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I am also trying to learn directx myself . The path is not smooth. I am doing it as a passion and would love to do it for a living. I have been at it for three months. With no mentor it is really tough. I am a cse student. But don't get the wrong idea. In our country graphics programming is discouraged. And I am really starting to think that I am the only directx coder in my country. I am bothering a lot of people in gamedev.net . But I can't help it . To learn it fast I took up a term project that needs to be completed within 3 months. It involves creating a moving character . None of my teacher can help me and have no idea about it . But I am not ready to give up. In spite of all the discouragements and rude behaviours I am carrying on. Everyone is so fixated on opengl. I would love to get some help on DirectX and other theories of graphics. Currently I am trying to import a skeleton rigged in maya . I imported it but when I apply it in an hlsl file the model just disappears. Anyway trying to debug it with visual studio 2013. If any one is willing to give me some pointers on this , I will be forever in debt.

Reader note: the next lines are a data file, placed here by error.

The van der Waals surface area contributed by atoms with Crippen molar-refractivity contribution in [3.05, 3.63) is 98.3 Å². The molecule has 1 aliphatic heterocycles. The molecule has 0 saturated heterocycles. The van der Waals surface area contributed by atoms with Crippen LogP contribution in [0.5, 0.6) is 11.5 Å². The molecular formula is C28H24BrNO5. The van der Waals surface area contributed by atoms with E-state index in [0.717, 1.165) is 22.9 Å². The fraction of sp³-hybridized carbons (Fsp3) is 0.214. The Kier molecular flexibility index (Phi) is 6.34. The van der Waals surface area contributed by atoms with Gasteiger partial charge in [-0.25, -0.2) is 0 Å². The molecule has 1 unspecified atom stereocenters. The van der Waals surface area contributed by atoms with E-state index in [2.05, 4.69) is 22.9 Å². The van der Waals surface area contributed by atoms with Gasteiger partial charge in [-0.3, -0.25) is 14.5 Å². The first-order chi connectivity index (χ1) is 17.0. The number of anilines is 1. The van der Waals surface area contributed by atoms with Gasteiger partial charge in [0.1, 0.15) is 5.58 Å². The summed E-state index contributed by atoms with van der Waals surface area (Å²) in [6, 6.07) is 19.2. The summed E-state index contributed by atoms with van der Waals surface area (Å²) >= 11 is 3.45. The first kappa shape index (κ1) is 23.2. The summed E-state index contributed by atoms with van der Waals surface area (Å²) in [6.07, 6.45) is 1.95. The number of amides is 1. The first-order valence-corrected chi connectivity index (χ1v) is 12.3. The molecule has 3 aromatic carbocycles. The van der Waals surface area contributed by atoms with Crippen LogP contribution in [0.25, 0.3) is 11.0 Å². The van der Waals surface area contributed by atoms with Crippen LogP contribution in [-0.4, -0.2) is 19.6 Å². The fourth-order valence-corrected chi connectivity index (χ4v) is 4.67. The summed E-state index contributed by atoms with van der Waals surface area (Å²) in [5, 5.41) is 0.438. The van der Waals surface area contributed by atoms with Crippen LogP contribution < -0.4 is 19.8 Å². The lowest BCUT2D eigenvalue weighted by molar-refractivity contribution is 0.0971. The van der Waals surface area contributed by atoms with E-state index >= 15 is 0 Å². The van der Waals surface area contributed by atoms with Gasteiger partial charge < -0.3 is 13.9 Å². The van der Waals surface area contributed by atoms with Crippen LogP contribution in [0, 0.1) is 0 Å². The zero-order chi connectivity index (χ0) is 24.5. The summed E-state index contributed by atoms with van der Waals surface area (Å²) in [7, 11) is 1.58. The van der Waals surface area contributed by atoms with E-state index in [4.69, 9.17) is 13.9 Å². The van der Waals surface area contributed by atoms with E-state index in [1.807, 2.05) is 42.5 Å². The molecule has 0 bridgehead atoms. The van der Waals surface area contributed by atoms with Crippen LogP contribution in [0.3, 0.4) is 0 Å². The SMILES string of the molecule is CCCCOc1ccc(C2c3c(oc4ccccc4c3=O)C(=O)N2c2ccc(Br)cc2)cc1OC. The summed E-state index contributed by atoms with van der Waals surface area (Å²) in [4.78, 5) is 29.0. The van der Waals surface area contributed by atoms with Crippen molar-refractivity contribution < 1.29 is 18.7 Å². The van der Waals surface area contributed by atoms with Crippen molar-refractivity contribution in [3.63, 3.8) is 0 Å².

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I'm self taught!


Started when I was 13, went to College, and then University, got bored (AKA dropped out), then worked as an accountant..


Then decided to start my own software business, which has been fairly successful over the last two years. 


I think the best moment of the last two years was when I managed to poach a client from a company who I had interviewed for about 2 and a bit years ago. It was only a small support contract, I think about £150 a month, but if felt pretty good smile.png